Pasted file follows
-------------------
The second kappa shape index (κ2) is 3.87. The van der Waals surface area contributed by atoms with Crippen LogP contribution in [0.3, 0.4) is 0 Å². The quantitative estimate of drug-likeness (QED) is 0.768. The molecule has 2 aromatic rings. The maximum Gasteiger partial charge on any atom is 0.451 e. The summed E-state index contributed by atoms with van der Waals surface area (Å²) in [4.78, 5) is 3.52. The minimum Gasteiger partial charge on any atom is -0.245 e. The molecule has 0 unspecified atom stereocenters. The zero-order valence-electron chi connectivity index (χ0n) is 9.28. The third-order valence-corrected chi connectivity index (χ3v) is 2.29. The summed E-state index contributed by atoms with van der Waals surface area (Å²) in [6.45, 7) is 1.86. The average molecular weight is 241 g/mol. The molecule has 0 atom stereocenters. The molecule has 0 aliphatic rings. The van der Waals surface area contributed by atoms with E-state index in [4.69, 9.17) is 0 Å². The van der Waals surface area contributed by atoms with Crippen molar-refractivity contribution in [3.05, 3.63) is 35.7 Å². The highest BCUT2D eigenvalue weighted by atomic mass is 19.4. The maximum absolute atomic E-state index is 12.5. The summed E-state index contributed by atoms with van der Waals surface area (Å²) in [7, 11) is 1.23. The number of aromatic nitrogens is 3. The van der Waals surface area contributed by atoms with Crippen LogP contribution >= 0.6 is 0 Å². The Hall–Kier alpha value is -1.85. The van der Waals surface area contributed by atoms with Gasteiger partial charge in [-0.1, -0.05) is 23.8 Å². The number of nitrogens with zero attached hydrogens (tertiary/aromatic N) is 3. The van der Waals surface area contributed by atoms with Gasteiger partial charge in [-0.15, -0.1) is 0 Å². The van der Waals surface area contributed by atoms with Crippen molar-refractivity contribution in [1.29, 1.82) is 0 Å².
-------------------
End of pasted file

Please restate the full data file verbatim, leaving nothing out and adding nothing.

The second kappa shape index (κ2) is 3.87. The van der Waals surface area contributed by atoms with Crippen LogP contribution in [0.3, 0.4) is 0 Å². The quantitative estimate of drug-likeness (QED) is 0.768. The molecule has 2 aromatic rings. The maximum Gasteiger partial charge on any atom is 0.451 e. The summed E-state index contributed by atoms with van der Waals surface area (Å²) in [4.78, 5) is 3.52. The minimum Gasteiger partial charge on any atom is -0.245 e. The molecule has 0 unspecified atom stereocenters. The zero-order valence-electron chi connectivity index (χ0n) is 9.28. The third-order valence-corrected chi connectivity index (χ3v) is 2.29. The summed E-state index contributed by atoms with van der Waals surface area (Å²) in [6.45, 7) is 1.86. The average molecular weight is 241 g/mol. The molecule has 0 atom stereocenters. The molecule has 0 aliphatic rings. The van der Waals surface area contributed by atoms with E-state index in [4.69, 9.17) is 0 Å². The van der Waals surface area contributed by atoms with Crippen molar-refractivity contribution in [3.05, 3.63) is 35.7 Å². The highest BCUT2D eigenvalue weighted by atomic mass is 19.4. The maximum absolute atomic E-state index is 12.5. The summed E-state index contributed by atoms with van der Waals surface area (Å²) in [7, 11) is 1.23. The number of aromatic nitrogens is 3. The van der Waals surface area contributed by atoms with Crippen LogP contribution >= 0.6 is 0 Å². The Hall–Kier alpha value is -1.85. The van der Waals surface area contributed by atoms with Gasteiger partial charge in [-0.1, -0.05) is 23.8 Å². The number of nitrogens with zero attached hydrogens (tertiary/aromatic N) is 3. The van der Waals surface area contributed by atoms with Gasteiger partial charge in [-0.15, -0.1) is 0 Å². The van der Waals surface area contributed by atoms with Crippen molar-refractivity contribution in [1.29, 1.82) is 0 Å².